Dr. Greg Jorgensen
(505) 891-9440
1401 Barbara Loop SE
Rio Rancho, NM 87124

The Jorgensen Orthodontics Blog

Help, I’m wearing my orthodontic retainer, but my teeth are moving!

Posted by Dr. Jorgensen on February 24th, 2011

iStock_000010219097XSmallThe most exciting day for an orthodontic patient is the day that their braces come off. Getting a smile that is as close to ideal as possible can be a long and involved process, and everyone, including the orthodontist, wants that smile to last the rest of the patient’s lifetime. But is that realistic?

Believe it or not, although the teeth may look great on the day the braces are removed, they will look better and be healthier a few months after the braces have come off. One reason for this is that the gum tissues, which suffer during treatment because brushing and flossing are so much more difficult, will actually get healthier after the braces are gone. A second reason is that with the wires and brackets off, the teeth can “settle” and come together more evenly and naturally. This settling is desirable on the side and back teeth, but not up front where these changes would be noticeable.

To keep the amount of movement up front to a minimum, all patients in our practice are given retainers the day their braces come off. As we’ve discussed in previous articles, there are many styles of orthodontic retainers, each with strengths and weaknesses. They all have one thing in common however. None of them can prevent all changes that occur as the mouth ages. Just as our eyesight, our hairline, and our figure changes with age, so do our teeth.

Changes in the alignment of your teeth will occur for a variety of reasons. First, if you are still growing, your genetic instructions (DNA) were not changed by our treatment and they still influence how you’ll “turn out.” Second, oral habits (where you rest your tongue or if you clench your teeth) will continue to put forces on the teeth that may cause them to move. And third, the normal wear that occurs when you use your teeth will require that your teeth adjust their positions so they can still come together. For these reasons you should expect that your teeth will continue to change after your braces come off.

So what is the take-home message? If you want to keep the natural changes that occur to a minimum, wear your retainers daily as prescribed for as long as you want your teeth to stay straight. You will need to accept some natural change, but there is no reason why your teeth can’t continue looking awesome for the rest of your life!

NOTE: The author, Dr. Greg Jorgensen, is a board-certified orthodontist who is in the private practice of orthodontics in Rio Rancho, New Mexico (a suburb on the westside of Albuquerque). He was trained at BYU, Washington University in St. Louis, and the University of Iowa in the United States. Dr. Jorgensen’s 25 years of specialty practice and 10,000 finished cases qualify him an expert in two-phase treatment, extraction and non-extraction therapy, functional orthodontics, clear aligners (Invisalign), and multiple bracket systems (including conventional braces, Damon and other self-ligating brackets, Suresmile, and lingual braces). This blog for informational purposes only and is designed to help consumers understand currently accepted orthodontic concepts. It is not a venue for debating alternative treatment theories. Dr. Jorgensen is licensed to diagnose and treat patients only in the state of New Mexico. He cannot diagnose cases described in comments nor can he select treatment plans for readers. Because he has over 25,000 readers each month, it is impossible for him respond to all questions. Please read all of the comments associated with each article as most of the questions he receives each week have been asked and answered previously. The opinions expressed here are protected by copyright laws and can only be used with written permission from the author.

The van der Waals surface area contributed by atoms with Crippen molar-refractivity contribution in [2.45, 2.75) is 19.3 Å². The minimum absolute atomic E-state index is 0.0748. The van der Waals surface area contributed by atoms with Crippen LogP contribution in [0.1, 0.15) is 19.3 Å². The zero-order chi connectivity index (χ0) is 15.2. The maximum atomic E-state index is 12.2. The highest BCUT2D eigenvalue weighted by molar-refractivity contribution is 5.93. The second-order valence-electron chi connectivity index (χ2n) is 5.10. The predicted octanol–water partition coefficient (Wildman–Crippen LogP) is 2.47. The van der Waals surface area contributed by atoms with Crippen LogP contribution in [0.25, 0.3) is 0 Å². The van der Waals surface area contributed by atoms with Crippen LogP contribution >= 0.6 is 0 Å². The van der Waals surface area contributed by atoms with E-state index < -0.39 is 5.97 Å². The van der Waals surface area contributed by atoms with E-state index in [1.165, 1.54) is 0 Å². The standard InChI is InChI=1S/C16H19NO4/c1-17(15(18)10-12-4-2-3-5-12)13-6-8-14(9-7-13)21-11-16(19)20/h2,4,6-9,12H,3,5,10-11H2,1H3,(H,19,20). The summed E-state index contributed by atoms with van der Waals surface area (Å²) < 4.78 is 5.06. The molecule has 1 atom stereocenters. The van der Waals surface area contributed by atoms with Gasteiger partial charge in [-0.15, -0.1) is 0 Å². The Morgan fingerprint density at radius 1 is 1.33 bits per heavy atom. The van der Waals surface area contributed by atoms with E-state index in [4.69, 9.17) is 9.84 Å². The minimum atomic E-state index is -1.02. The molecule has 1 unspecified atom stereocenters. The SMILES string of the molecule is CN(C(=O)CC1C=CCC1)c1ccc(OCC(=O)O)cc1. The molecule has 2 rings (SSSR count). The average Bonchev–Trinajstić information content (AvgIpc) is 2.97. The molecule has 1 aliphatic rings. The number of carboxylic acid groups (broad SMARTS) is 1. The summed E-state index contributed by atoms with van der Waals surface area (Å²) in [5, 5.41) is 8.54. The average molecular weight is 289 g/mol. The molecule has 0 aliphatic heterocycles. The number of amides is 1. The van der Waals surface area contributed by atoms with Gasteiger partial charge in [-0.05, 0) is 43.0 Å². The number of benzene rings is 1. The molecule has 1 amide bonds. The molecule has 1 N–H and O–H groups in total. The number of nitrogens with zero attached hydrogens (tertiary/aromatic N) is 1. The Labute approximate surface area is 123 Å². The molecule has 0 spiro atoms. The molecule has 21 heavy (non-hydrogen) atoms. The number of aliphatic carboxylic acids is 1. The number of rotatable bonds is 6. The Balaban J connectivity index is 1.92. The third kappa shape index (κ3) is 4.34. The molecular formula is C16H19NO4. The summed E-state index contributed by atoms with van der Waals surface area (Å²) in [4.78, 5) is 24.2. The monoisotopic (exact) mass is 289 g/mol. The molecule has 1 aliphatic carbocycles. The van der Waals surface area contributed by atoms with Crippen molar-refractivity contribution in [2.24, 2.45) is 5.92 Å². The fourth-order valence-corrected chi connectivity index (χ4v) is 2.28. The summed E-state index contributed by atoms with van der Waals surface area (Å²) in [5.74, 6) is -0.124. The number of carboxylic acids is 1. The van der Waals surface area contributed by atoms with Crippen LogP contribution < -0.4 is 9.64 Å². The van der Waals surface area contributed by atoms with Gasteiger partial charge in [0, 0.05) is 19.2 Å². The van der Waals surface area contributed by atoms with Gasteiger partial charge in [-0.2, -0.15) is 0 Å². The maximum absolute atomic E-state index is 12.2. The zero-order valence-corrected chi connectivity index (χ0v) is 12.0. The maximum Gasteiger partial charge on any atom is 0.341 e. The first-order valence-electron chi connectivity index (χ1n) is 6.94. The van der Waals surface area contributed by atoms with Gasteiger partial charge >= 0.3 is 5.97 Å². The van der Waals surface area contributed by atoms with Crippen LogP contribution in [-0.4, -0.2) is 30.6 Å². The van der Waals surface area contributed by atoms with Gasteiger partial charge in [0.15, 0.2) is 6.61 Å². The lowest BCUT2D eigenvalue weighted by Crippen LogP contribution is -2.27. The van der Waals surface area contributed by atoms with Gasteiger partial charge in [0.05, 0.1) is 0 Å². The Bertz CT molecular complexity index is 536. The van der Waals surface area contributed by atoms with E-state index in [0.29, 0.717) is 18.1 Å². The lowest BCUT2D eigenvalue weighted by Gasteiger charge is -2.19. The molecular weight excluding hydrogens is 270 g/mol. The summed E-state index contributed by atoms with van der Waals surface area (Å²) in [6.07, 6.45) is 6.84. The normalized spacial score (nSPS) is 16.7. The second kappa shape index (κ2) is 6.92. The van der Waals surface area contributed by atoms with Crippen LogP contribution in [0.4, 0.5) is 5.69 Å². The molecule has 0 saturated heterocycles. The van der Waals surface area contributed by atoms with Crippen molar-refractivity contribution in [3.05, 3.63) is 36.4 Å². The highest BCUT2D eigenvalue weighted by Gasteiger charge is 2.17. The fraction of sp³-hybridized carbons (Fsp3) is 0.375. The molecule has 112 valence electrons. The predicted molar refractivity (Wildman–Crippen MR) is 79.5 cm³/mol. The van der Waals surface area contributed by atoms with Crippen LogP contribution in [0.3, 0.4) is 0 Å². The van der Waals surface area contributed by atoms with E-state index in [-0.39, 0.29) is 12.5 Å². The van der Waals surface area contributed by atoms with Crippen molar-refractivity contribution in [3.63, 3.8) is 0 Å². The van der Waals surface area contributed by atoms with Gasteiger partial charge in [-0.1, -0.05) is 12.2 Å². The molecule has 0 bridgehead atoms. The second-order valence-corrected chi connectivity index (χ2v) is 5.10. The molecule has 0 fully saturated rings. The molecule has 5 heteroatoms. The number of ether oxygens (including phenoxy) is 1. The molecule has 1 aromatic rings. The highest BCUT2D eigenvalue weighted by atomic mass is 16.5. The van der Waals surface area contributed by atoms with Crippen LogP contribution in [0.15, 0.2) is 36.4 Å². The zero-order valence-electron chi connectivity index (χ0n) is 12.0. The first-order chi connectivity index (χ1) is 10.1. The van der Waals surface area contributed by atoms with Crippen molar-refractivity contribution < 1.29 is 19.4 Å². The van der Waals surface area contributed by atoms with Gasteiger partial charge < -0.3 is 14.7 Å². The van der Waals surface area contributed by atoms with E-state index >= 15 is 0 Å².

758 comments so far in response to “Help, I’m wearing my orthodontic retainer, but my teeth are moving!”

  1. Carol says:

    Ok.So my question is I got braces put on about 10 yrs ago and I have a permanent retainer behind my front teeth. I have noticed that I have a small gap between my teeth. What is the reason for this if I have a permanent retainer? Should I go see my orthodontist and if so what if anything can he do?

    • Retainers are the best thing we have to MINIMIZE changes in the positions of the teeth, but nothing can prevent all movement. If you have a change that is unacceptable, please return to your orthodontist to explore your options. Good luck!

  2. Ryan says:

    My braces were removed 9 years ago, and while I still use my retainer every night, I wake up with a nearly closed gap and by the end of the day my front two teeth are a mm or two apart. This has happened since the day my braces were taken off. Besides wearing a retainer every day for the rest of my life, can I get this fixed somehow? If I get a permanent retainer on the back, my teeth probably won’t be fully together. Can the permanent retainer be adjusted to close the gap fully? I’ve never had a problem with any of my other teeth except those two.

    • I see this over and over again in patients who started with a gap between their front teeth. It may mean that the tooth sizes are not matched (i.e. narrow uppers). The remedy to either have the upper teeth widened or a permanent retainer glued behind them. I tend to do the latter and keep the bonded retainer there indefinately

Leave a Comment

Back to Top

Your account login
Your rewards
Schedule an appointment with our talented orthodontist online